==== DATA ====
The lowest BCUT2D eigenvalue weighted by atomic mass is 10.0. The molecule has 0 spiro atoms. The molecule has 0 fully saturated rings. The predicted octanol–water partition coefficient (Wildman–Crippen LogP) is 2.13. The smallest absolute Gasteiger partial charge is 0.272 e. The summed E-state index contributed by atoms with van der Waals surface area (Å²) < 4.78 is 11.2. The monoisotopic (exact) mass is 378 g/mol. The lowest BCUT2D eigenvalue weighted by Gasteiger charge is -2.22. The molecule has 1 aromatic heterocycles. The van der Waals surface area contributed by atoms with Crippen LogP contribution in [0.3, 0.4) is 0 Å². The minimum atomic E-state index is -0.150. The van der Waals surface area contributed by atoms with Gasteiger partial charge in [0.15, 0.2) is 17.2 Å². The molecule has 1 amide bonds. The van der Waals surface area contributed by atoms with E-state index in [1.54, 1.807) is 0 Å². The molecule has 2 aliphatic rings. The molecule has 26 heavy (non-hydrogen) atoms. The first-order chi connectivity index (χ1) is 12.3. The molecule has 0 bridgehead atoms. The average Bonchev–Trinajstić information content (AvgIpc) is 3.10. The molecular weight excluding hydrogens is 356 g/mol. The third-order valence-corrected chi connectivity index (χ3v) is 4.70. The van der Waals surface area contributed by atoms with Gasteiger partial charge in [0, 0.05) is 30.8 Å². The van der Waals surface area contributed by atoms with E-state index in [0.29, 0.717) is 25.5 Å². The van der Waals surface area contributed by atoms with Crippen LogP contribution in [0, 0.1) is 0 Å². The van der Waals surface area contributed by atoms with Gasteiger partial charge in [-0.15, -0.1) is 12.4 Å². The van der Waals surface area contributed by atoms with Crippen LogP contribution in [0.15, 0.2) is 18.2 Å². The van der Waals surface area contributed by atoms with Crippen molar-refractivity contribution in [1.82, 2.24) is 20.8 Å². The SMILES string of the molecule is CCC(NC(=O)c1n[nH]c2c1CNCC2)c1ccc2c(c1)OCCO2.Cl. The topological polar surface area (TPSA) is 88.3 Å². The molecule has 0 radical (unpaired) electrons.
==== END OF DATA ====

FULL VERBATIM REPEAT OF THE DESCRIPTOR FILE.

The lowest BCUT2D eigenvalue weighted by atomic mass is 10.0. The molecule has 0 spiro atoms. The molecule has 0 fully saturated rings. The predicted octanol–water partition coefficient (Wildman–Crippen LogP) is 2.13. The smallest absolute Gasteiger partial charge is 0.272 e. The summed E-state index contributed by atoms with van der Waals surface area (Å²) < 4.78 is 11.2. The monoisotopic (exact) mass is 378 g/mol. The lowest BCUT2D eigenvalue weighted by Gasteiger charge is -2.22. The molecule has 1 aromatic heterocycles. The van der Waals surface area contributed by atoms with Crippen LogP contribution in [0.3, 0.4) is 0 Å². The minimum atomic E-state index is -0.150. The van der Waals surface area contributed by atoms with Gasteiger partial charge in [0.15, 0.2) is 17.2 Å². The molecule has 1 amide bonds. The van der Waals surface area contributed by atoms with E-state index in [1.54, 1.807) is 0 Å². The molecule has 2 aliphatic rings. The molecule has 26 heavy (non-hydrogen) atoms. The first-order chi connectivity index (χ1) is 12.3. The molecule has 0 bridgehead atoms. The average Bonchev–Trinajstić information content (AvgIpc) is 3.10. The molecular weight excluding hydrogens is 356 g/mol. The third-order valence-corrected chi connectivity index (χ3v) is 4.70. The van der Waals surface area contributed by atoms with Gasteiger partial charge in [0, 0.05) is 30.8 Å². The van der Waals surface area contributed by atoms with E-state index in [0.29, 0.717) is 25.5 Å². The van der Waals surface area contributed by atoms with Crippen LogP contribution in [0, 0.1) is 0 Å². The van der Waals surface area contributed by atoms with Gasteiger partial charge in [-0.15, -0.1) is 12.4 Å². The van der Waals surface area contributed by atoms with Crippen LogP contribution in [0.15, 0.2) is 18.2 Å². The van der Waals surface area contributed by atoms with Crippen molar-refractivity contribution in [1.82, 2.24) is 20.8 Å². The SMILES string of the molecule is CCC(NC(=O)c1n[nH]c2c1CNCC2)c1ccc2c(c1)OCCO2.Cl. The topological polar surface area (TPSA) is 88.3 Å². The molecule has 0 radical (unpaired) electrons.